Nova Scotia

Advocates say nature can be powerful tool in adapting to coastal climate change

With sea levels rising faster in Nova Scotia than almost anywhere in the country, experts say the need for coastal property owners to take action to mitigate against erosion is more important than ever.

Natural systems can be more effective than hard barriers

An eroding shoreline in St. Margarets Bay, N.S. The property on the left is using natural systems to slow erosion. (Steve Lawrence/CBC)

With sea levels rising faster in Nova Scotia than almost anywhere in the country, experts say the need for coastal property owners to take action to mitigate against erosion is more important than ever.

Due to a combination of land subsidence and climate change, it is projected that sea levels here will rise between one and 2½ metres by 2100, while storm surges and wave action exacerbate coastal erosion.

In Nova Scotia, there are thousands of properties located on the coast.

"Climate change is here ... and reversing it doesn't look like it's actually going to happen in our lifetime, so if that's not a possibility to fix it from the root end, then we have to take charge of the symptoms and then really engage people at education," said Rosmarie Lohnes, founder of Helping Nature Heal, an ecological restoration company based in Bridgewater, N.S.

Several initiatives are encouraging property owners implement living shorelines — also known as nature-based systems — such as wetlands, tidal flats and revegetating the shoreline, rather than popular hard barriers, such as armour stones.

Due to a combination of land subsidence and climate change-driven sea level rise, Nova Scotia is more vulnerable to rising seas than many parts of the country. (Dave Irish/CBC)

Lohnes said rock walls "are sort of an old technology and old methodology."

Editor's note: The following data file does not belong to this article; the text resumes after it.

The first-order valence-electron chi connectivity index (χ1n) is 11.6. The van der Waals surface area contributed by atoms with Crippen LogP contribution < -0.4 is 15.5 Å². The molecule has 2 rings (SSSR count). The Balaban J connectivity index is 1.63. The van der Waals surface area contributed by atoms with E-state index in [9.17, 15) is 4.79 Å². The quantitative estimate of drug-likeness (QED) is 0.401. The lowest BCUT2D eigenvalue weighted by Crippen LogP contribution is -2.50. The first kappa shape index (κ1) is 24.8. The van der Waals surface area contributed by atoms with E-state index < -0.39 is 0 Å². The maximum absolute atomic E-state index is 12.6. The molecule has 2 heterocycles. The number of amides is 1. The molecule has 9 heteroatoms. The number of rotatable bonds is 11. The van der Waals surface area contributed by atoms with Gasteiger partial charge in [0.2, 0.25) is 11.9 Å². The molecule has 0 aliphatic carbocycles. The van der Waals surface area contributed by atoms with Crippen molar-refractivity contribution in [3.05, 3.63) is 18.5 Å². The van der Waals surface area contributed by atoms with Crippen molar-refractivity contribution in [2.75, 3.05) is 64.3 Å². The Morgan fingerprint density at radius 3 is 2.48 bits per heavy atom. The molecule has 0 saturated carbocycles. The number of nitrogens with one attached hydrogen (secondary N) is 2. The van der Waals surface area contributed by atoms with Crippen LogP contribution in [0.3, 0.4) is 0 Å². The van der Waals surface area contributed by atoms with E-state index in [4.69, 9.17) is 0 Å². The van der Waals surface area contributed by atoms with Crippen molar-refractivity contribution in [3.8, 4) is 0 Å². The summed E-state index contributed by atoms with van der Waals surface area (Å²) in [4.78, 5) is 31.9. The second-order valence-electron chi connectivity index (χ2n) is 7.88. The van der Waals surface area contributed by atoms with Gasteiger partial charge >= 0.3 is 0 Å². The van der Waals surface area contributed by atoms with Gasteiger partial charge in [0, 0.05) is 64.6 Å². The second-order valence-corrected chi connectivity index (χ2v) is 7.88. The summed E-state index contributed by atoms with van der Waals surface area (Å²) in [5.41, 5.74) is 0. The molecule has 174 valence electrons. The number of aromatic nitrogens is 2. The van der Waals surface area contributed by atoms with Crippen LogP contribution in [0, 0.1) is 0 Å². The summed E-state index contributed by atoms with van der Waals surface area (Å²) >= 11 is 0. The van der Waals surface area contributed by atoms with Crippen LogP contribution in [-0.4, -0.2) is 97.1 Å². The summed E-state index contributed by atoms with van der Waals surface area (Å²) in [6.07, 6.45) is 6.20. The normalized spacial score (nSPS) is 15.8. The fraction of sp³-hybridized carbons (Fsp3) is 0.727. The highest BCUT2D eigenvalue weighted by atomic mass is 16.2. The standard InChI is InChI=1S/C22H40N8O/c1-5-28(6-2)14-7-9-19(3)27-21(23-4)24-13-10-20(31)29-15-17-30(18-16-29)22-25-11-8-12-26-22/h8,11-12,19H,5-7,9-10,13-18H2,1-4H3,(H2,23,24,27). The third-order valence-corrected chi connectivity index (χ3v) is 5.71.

In fact, rock walls come with their own set of problems. Armour stone may protect the individual property, but it causes the wave energy to be deflected to another part of the shoreline, and blocks the natural movement of sediment, exacerbating erosion elsewhere. Waves can also erode around the stone, causing structures to collapse.

Lohnes said she instead encourages people to consider how planting the coast with a particular mix of native species can more effectively slow down erosion. "The right plants in the right place make all the difference, for sure."

Living shorelines are increasingly recognized as an important form of protection for coastal properties and communities. A 2018 report by the Insurance Bureau of Canada, for instance, recommended retaining and restoring "natural infrastructure," such as wetlands, as a way of reducing risks for those on the coast.

Lohnes runs a program called Shore Up, which teaches people about living shorelines. In 2019, the group ran a pilot workshop in St. Margarets Bay.

"Lots of people don't understand the ecosystem that they're living in," she said. "And so this is an opportunity to really talk to them about how the plants work, and how they work together, and then what happens when a storm arrives."

One property along the shore near Ingramport, N.S. is using natural systems to slow coastal erosion. (Steve Lawrence/CBC) 1:46

Nancy Anningson, coastal adaptation co-ordinator with the Ecology Action Centre in Halifax, said many Nova Scotians struggle to find information about what to do.